Some said that worries about retirement keep them awake at night.
More than half (54%) of over-40s feel anxious about retiring, a survey has found.
Despite being potentially decades away from retirement, six in 10 (61%) of 40 to 44-year-olds said they feel anxious about it, asset manager abrdn found.
The cost-of-living crisis and the affects of the current economy on investments were behind many people’s concerns, sitting alongside worries that people had not saved enough into their pension pots over their lives so far.
Some people said they feel embarrassed about their lack of retirement planning or about seeking advice.
As well as financial concerns, some were worried about being labelled as “old” or losing their identity when they eventually retire.
Psychologist Dr Linda Papadopoulos said retirement anxiety is a “significant issue” and some people end up seeking medical help.
She said: “Retirement anxiety is an emotion of concern or worry, experienced by people yet to retire, about the prospect of retirement.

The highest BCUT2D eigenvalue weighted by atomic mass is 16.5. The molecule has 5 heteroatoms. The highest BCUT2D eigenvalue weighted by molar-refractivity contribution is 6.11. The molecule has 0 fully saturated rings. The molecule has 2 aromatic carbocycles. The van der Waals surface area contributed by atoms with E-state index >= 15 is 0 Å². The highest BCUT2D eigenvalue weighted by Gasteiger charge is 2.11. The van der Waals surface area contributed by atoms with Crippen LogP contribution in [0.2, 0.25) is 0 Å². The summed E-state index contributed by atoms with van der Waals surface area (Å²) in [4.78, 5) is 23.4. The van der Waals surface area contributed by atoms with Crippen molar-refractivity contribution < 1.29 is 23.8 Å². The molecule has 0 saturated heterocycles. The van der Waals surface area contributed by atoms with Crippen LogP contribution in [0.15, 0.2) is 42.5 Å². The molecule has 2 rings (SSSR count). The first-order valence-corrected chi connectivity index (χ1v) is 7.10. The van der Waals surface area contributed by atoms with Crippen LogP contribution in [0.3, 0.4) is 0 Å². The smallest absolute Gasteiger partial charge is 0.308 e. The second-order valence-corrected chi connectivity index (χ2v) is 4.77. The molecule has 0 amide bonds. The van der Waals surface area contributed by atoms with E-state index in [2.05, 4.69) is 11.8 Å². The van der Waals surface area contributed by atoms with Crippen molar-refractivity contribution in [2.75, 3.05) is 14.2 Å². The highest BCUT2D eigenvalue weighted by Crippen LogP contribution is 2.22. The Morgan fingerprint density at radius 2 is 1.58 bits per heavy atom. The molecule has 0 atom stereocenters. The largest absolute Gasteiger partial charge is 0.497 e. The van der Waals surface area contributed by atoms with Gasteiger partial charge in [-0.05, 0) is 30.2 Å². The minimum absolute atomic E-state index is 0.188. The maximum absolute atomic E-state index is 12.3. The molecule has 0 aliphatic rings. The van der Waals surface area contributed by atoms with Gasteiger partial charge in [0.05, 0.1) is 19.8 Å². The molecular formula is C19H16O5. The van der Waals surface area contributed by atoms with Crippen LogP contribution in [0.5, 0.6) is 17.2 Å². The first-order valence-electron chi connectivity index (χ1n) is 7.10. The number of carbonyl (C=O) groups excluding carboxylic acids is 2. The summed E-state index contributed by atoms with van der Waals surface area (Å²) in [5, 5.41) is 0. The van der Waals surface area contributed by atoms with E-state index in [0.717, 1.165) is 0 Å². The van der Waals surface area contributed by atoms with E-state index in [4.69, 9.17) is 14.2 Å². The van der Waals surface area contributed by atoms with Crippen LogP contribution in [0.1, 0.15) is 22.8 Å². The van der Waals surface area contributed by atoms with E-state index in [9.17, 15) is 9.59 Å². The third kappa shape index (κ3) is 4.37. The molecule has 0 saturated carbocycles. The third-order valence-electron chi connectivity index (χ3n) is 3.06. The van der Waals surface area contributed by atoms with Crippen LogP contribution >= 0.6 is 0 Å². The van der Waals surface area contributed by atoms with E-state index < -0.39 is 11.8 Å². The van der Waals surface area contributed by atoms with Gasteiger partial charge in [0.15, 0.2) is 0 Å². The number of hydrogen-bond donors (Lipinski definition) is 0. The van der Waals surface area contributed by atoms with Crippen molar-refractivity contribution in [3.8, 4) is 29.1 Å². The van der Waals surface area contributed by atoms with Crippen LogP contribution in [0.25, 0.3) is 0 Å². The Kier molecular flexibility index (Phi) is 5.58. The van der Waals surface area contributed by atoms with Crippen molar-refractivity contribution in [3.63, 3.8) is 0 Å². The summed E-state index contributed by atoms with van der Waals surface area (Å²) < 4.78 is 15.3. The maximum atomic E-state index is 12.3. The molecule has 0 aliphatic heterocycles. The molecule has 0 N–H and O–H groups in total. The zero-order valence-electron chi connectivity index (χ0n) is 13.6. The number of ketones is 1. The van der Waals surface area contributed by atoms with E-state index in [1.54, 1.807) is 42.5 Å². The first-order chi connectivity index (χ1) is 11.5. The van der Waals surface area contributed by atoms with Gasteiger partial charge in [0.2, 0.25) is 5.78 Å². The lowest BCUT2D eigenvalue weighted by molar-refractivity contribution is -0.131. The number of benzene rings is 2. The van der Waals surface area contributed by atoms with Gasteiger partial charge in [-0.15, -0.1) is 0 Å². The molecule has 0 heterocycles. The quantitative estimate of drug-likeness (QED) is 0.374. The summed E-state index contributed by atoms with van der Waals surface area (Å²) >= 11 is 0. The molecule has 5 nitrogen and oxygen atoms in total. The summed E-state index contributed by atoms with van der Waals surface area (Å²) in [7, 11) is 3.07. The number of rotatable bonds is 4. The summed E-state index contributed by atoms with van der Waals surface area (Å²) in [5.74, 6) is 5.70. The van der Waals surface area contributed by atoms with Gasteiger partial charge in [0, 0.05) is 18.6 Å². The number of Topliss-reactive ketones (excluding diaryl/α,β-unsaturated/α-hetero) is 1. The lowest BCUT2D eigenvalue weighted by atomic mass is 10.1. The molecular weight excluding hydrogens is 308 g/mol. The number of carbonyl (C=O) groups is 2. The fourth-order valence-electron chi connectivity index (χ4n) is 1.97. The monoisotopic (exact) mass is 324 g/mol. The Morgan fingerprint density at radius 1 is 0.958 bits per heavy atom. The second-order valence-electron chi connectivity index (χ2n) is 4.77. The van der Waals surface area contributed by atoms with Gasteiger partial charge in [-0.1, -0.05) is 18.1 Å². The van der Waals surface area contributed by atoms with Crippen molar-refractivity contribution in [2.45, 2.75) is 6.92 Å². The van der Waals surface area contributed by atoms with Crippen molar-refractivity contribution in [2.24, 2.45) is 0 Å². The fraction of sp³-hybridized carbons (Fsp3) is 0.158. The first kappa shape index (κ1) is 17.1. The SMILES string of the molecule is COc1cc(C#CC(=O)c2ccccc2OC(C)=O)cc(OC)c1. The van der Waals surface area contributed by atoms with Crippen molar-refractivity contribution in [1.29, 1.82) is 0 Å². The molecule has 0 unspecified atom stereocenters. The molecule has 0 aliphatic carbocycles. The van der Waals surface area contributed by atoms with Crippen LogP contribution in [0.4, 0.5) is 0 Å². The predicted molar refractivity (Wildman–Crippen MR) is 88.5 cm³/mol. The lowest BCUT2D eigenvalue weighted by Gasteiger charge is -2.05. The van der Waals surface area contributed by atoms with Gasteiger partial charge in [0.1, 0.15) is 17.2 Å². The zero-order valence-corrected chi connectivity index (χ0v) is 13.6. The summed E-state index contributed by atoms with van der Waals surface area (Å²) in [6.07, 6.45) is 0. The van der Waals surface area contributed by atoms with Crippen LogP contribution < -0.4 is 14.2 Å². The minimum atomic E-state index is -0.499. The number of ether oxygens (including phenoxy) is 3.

“This could be a concern about how they will fill their time, financial worries or perhaps feeling a loss of identity.”
She continued: “There are two key reactions to issues that cause stress, one is to ignore them which just delays finding a solution to the problem.
“The other is to panic which can also exacerbate it.
“People experiencing retirement anxiety may be thinking about it constantly, be unable to sleep, and generally feeling overwhelmed – it can impact their relationships and performance at work.”
One in six (16%) people’s worries about retirement keep them awake at night.
Work life and personal relationships have also been suffering, with 13% saying that their personal life and relationships are being impacted and 14% saying it is affecting their work, according to the survey.
Dr Papadopoulos added: “The key to conquering any stressor is to address the issue by first acknowledging it, and then seeking constructive and informed support to deal with it.
“Retiring is one of those big steps we know we’ll take at some point in our lives and we can reduce the risk of ‘retirement anxiety’ by starting to prepare as early as possible.”
Colin Dyer, client director at abrdn, said: “It’s clear that this growth in retirement anxiety is being fuelled by the cost-of-living crisis and worries about the economic landscape.
“We are seeing more and more of this every day with our clients.
“Planning for retirement early can help alleviate worries and anxiety and people shouldn’t be embarrassed to raise issues they are not sure or concerned about – it’s OK not to know.”
Some 1,000 people over the age of 40 were surveyed across the UK in July.